Operations

Bonansinga's Lifetime Achievement Award

July 2016, Government Fleet - Feature

by Roselynne Reyes - Also by this author

“We never stop learning when we surround ourselves with great people,” Barb Bonansinga said during her acceptance speech for the Legendary Lifetime Achievement Award on June 21. Photo by Nashville Events Coverage.
“We never stop learning when we surround ourselves with great people,” Barb Bonansinga said during her acceptance speech for the Legendary Lifetime Achievement Award on June 21. Photo by Nashville Events Coverage.

Barb Bonansinga’s start in fleet was anything but average. She was involved in ground-up European car restorations and was actively involved in open-wheel Formula car road racing for a number of years. Her interest in the automotive industry led her to a career at the State of Illinois fleet, where she has worked for more than 30 years.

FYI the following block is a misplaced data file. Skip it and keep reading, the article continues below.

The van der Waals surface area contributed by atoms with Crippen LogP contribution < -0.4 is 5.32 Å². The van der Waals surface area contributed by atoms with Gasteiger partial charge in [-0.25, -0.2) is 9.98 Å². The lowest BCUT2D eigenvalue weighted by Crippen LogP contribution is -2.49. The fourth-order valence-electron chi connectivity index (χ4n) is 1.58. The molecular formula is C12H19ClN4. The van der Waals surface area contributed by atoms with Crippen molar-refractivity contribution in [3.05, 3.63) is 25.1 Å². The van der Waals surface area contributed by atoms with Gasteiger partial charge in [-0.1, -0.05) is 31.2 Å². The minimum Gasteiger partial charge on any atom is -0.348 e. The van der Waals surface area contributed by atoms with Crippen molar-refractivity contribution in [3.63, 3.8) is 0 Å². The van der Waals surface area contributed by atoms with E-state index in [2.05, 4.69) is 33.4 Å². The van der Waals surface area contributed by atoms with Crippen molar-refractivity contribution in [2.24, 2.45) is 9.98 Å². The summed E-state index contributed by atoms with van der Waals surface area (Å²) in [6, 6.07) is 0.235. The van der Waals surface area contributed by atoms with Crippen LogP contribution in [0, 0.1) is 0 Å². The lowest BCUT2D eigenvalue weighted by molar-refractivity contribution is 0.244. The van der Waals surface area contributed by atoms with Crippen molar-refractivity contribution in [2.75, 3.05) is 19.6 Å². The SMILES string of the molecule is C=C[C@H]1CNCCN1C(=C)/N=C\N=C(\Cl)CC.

During her time in fleet, Bonansinga has helped lead the industry toward setting best practices through her involvement in the National Conference of State Fleet Administrators (NCSFA) and the NAFA Fleet Management Association.

On June 21, Bonansinga, fleet management and efficiency study project manager for the State of Illinois, received the Legendary Lifetime Achievement Award for her contribution to the public fleet industry. The announcement was made at the Government Fleet Expo & Conference in Nashville, Tenn.

Sponsored by the National Joint Powers Alliance (NJPA), the Legendary Lifetime Achievement Award recognizes one of the Public Fleet Hall of Fame inductees for their lasting contributions to the industry. Industry professionals selected the winner through online voting.

The Road to Illinois

Before joining fleet, she studied automotive mechanics in junior college and worked in private-sector dealerships, then moved on to a four-year university. While pursuing a bachelor’s degree in Communications, Bonansinga worked in radio.

At A Glance

Throughout her career, Bonansinga has: